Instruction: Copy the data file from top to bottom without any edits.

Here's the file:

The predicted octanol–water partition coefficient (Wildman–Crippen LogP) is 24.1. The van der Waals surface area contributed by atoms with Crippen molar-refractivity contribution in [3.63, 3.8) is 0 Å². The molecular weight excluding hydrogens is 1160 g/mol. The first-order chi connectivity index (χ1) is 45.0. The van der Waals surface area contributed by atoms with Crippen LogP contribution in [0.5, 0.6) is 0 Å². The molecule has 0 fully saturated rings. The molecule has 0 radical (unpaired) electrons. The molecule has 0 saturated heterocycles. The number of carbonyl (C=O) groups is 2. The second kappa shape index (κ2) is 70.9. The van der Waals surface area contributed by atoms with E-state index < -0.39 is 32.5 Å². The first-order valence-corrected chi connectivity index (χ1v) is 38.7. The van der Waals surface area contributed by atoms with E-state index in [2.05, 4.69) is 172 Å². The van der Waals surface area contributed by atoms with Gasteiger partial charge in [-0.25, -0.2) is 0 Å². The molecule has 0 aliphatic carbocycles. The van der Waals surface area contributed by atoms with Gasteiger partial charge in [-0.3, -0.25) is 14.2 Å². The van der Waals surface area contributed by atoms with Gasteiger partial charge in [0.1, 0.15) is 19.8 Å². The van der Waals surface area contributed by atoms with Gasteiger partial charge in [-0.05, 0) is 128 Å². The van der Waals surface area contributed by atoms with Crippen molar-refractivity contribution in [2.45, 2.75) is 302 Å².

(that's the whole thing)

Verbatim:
The predicted octanol–water partition coefficient (Wildman–Crippen LogP) is 24.1. The van der Waals surface area contributed by atoms with Crippen molar-refractivity contribution in [3.63, 3.8) is 0 Å². The molecular weight excluding hydrogens is 1160 g/mol. The first-order chi connectivity index (χ1) is 45.0. The van der Waals surface area contributed by atoms with Crippen LogP contribution in [0.5, 0.6) is 0 Å². The molecule has 0 fully saturated rings. The molecule has 0 radical (unpaired) electrons. The molecule has 0 saturated heterocycles. The number of carbonyl (C=O) groups is 2. The second kappa shape index (κ2) is 70.9. The van der Waals surface area contributed by atoms with E-state index < -0.39 is 32.5 Å². The first-order valence-corrected chi connectivity index (χ1v) is 38.7. The van der Waals surface area contributed by atoms with E-state index in [2.05, 4.69) is 172 Å². The van der Waals surface area contributed by atoms with Gasteiger partial charge in [-0.25, -0.2) is 0 Å². The molecule has 0 aliphatic carbocycles. The van der Waals surface area contributed by atoms with Gasteiger partial charge in [-0.3, -0.25) is 14.2 Å². The van der Waals surface area contributed by atoms with Gasteiger partial charge in [0.1, 0.15) is 19.8 Å². The van der Waals surface area contributed by atoms with Gasteiger partial charge in [-0.05, 0) is 128 Å². The van der Waals surface area contributed by atoms with Crippen molar-refractivity contribution in [2.45, 2.75) is 302 Å².